The next day we reach Namche Bazar, which by the evening is completely covered in freezing fog. The bad weather had settled in. A Sherpa is never wrong. We shift our original plan to cross the technical and tricky glaciated Ambu Lapcha (5800m) pass to get towards our next goal Mera Peak (6476m). We choose for the less weather-dependant acces route over the Zatrwa La pass (4610m) instead.
“Extreme hard wind” “Our tent almost collapsed” “Stranded at high camp, no one dared to leave the tents” “I got sick from the altitude” was the encouraging news we got when we crossed into failed expeditions. The succes rate on the peak was not even exceeding 10% this season. But hey. We’re Belgians. The bravest among the Gauls. But we knew, it would not be walk in the park.
The Mera contains three main summits: Mera North, 6476 metres; Mera Central, 6461 metres ; and Mera South, 6065 metres, as well as a smaller distinct summit from just south of the Central Peak but not marked on most maps of the region. It is the highest of the so called classified “trekking peaks” and quite popular, as it welcomes some 2000 climbers attempting it each year. Four factors would determine succes against failure: acclimatisation, wind, stamina and well… some luck.
The approach through the mezmerizing Inkhu Khola valley is out of a fairytale. Virgin conifer, maple and rhodedendron forrest cover the lower flanks emerging in a high altitude, mountain tundra with autumn colouring the grasses in a roasty red. The area is protected in the Makalu-Barun Conservation Area, but still we surprise locals cutting wood as there is not even the slightest safeguarding by rangers or whatsoever. The same sad practices we would discover in the adjacent and well-known Sagarmatha National Park, internationally claimed to be well managed.
The Inkhu Khola is dominated by spikey peaks Kusum Khangkharu with its twin summit and the lofty Kyasar (6770m) which changes perspective as we climb higher and turn east towards the Mera La pass. Altouhgh quite acclimatised and on a prosperous progress, our sherpa, as a fully consummate coach, would send us up surrounding ridges on shorter approach days. “After Dal Bhat you walk there” (pointing at a far distant ridges high above) “Good for summit day” As compliant puppils we would struggle up with a full stomach, collapsing into deep sleeps after each diner.
Mera La base camp (5250m). At night we barely sleep. Frantic wind snorts the tent canvas. Summit fever? Exhaustion? Overdosis altitude? Anyway, in the morning the want for moving up to high camp at 5700m is low. During breakfast it strikes us that the flanks and summit are enjoying a quite day in the raying sun. No clouds. Rare and very little snowdrifts. Why not trying a summit push in the mid of the day from basecamp?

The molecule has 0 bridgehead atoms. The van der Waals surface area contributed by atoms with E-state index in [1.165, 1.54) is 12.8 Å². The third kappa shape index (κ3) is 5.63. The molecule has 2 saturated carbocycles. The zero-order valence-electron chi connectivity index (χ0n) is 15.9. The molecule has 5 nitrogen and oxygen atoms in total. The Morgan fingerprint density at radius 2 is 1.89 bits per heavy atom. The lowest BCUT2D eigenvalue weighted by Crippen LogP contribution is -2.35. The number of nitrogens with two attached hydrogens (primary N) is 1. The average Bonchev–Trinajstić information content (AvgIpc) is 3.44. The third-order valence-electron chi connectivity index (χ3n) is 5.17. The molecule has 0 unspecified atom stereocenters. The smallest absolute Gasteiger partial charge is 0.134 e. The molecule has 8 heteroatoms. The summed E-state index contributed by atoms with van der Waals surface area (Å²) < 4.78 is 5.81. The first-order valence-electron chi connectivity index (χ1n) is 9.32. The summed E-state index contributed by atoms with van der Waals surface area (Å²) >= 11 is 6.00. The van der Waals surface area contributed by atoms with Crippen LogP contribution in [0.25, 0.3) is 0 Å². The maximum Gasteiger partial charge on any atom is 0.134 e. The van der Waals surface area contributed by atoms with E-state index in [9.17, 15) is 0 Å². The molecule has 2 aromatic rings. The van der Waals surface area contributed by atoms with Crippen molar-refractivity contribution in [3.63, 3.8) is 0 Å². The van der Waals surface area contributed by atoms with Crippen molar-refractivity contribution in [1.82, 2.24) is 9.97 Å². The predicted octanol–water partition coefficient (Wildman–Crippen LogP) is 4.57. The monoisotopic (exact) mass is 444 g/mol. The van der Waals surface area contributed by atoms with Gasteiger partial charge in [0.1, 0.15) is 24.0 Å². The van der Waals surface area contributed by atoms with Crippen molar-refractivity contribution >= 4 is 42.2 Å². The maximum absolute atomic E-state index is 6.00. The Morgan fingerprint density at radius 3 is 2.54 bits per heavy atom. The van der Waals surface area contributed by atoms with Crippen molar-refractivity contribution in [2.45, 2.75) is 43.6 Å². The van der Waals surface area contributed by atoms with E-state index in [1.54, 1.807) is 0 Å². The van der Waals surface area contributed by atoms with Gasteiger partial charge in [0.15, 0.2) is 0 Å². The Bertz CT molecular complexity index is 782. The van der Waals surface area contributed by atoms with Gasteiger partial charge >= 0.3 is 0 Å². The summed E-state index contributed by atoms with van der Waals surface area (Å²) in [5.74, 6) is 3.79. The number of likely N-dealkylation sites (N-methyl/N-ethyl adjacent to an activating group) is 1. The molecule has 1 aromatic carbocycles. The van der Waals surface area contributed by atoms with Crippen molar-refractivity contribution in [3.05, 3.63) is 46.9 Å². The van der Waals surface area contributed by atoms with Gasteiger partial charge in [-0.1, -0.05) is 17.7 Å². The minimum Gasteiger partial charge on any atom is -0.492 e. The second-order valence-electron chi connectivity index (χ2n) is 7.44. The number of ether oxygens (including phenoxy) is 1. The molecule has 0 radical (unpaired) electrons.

By 0930AM we’re on the flanks in fully glaciarequipment. A normal attempt is made from high camp, starting in the wee hours of the night. After a fluent 1,5 hour we’re passing by high camp. By now small windgusts would blow small ice particles in our face. Fully layered we continue our onslaught of the ice. We proceed quite fast, even in Sherpa standards. We jump crevasses in stead of zigzagging around. Nima chuckles. “Me happy Sherpa” “You strong” Above 6300m the tempo slackens consideraly. The thin air made us gasp for air every 10 steps. This is hard work. The body has enough of this marathon, but the mind struggles on. By 0130PM we almost crawl on the a smaller distinct summit just south of the Central Peak. There is not even a breeze. An Australian team just starts their descend. They left high camp at 0300AM this morning and are astounded by our efforts from base camp in such short time. Later we would learn that only the Australian team and us were succesfull in the last 10 days.
The mountain paranoma from this Himalayan balcony is beyond comprehension. 5 eight-thousand metre giants scatter the skyline. Everest (8848m), Kangchenjunga (8586m), Lhotse (8516m), Makalu (8485m) and Cho Oyu (8188m). The 1st, 3rd, 4th, 5th and 6th from the 14 highest summits this world is rich. My altimeter displays 6420m. We’re happy with our achievement and decide to descend in a comfortable way in stead of exhaust ourselves completely trying to bag the Central and North Peaks. We thank the mountain gods and wave some budhistic prayer flags into the sky. By 0430PM we are back in our sleeping bags sipping hot thea. The sun sets again and we can’t stop smiling.
The coming 2 weeks we would spend on the, by the time of the year, deserted trails of the Everest Base Camp and Gokyo Lakes with a crossing of the Cho La pass and exhausting up and down walk out to Jiri, closing the circle by a stone throw from where we left 5 weeks ago.
We’re heading home now for a week celebrating X-Mass holidays with family and friends. On the 2nd of January, we’ll pack our packraft and head for our 3rd prolonged exploration of Patagonia.
A full set of pics from the previous 5 weeks can be found here.